The goal of the PicoRadio project is to build a wireless sensor network that is versatile, self-organizing, dynamically reconfigurable, and multi-functional. The primary constraint in building the nodes is the extremely low energy budget. This imposes tight constraints on the entire design, and instead of the traditional layered protocol design, we are tightly integrating the protocol stack vertically for maximum energy optimization. The network layer of the PicoNode protocol stack has two primary functions: routing and addressing of nodes.
Addressing of nodes is based on the geographical positions of nodes. Queries in sensor networks are typically not concerned with a particular node, rather they are directed to any nodes which satisfy particular criteria of position, type, etc. This leads to our concept of class-based addressing, which is a triplet consisting of location, node type, and node sub-type. This eliminates the overhead of assigning and maintaining fixed addresses across the network as well as the problem of distributing them dynamically.
For the routing of packets across the network, we have developed an energy efficient protocol we call "energy aware routing." This scheme takes the view that trying to optimize every route to consume the least amount of energy is not in the best interest of the network. Instead, we try to optimize the power of the entire network and in the process maximize the lifetime. Thus, we find a set of routes on demand and choose between them in a probabilistic fashion. The choice is based on a metric which combines both transmit/receive power and residual energy at a node. This means that all nodes across the network participate more actively in routing, and a few nodes do not die out just because they are in a good position to forward packets. Simulations verify this behavior and the network lifetime also increases substantially.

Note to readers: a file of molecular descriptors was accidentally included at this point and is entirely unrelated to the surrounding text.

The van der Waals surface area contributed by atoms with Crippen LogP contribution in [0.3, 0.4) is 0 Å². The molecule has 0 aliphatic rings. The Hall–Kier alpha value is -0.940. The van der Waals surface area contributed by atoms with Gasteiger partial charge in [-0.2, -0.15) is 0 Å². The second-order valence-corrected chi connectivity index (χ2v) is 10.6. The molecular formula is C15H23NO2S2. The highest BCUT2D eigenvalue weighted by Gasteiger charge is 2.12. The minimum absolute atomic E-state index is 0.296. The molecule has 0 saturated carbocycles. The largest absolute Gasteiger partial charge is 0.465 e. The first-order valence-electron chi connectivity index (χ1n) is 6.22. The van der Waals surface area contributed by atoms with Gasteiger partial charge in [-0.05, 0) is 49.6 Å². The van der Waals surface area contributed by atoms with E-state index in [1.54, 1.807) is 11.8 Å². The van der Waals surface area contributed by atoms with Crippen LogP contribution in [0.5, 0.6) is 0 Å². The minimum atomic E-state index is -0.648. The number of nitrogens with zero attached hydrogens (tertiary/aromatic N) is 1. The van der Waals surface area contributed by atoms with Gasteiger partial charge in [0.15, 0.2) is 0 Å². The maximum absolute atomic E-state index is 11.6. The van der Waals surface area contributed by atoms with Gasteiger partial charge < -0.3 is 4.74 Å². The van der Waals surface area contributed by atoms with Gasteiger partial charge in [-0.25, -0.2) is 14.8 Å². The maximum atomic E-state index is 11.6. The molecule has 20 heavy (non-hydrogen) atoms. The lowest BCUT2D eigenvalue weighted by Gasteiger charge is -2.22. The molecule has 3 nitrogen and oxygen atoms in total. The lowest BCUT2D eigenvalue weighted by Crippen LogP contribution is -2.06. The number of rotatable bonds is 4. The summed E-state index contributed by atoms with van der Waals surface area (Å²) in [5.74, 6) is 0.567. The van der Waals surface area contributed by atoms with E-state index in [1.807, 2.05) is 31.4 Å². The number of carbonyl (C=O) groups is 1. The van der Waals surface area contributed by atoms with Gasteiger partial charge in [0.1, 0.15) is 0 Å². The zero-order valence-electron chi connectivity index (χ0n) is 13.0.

In addition, we are working on defining the capacity of sensor networks at the network level. This capacity is basically determined by a set of nodes that are the most energy constrained, forming a cutset. The challenge is to find a routing scheme that can route packets in such a way as to minimize the energy consumption of nodes in this set. The probabilistic scheme discussed earlier performs this task to some extent, but more work is needed to actually find the optimal scheme.